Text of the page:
The woods on Mont St. Hillaire have darkened and dulled to the hard green of late summer. They are ready now to crack apart into the bright yellow and brilliant orange of Fall. And so it is in the fields below.
The hay has been cut, the scrub tilled under, the manure thrown down. Dry corn rustles in the breeze, and here and there, lime has been spread across freshly turned soil, dusty and white, an early echo of late autumn snow.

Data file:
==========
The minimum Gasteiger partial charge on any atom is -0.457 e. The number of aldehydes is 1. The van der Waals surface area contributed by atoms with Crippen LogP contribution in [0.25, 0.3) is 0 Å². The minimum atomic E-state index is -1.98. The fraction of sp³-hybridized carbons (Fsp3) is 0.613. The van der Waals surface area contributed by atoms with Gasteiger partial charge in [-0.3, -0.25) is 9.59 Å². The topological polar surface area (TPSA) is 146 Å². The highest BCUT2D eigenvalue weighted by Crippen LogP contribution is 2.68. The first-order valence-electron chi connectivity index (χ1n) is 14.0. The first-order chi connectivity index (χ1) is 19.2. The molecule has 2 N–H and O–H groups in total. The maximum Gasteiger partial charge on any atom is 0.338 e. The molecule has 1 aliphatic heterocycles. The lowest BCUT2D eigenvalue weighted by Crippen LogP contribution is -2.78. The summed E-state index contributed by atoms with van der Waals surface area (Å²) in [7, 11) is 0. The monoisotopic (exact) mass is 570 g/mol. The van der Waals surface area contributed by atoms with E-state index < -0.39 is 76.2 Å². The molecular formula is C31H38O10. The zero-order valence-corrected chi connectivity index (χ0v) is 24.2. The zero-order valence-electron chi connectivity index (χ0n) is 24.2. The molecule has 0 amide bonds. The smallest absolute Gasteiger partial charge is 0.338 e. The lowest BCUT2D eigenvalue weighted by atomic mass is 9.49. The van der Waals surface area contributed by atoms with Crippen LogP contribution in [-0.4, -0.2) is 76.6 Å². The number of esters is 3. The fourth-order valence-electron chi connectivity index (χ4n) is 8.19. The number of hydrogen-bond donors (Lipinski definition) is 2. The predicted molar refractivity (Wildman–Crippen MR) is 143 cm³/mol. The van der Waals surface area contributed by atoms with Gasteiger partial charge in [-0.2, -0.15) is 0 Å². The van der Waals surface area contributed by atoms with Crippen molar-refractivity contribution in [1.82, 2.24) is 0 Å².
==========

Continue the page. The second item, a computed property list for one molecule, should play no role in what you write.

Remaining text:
In my neighbor’s garden, tomatoes dangle from the leafless stalks of wilted plants, gloriously fat and gloriously red. A pumpkin vine, clutching a trellis, props improbable fruit high into the air.
And the ducks fly overhead. And the river runs cool and clear.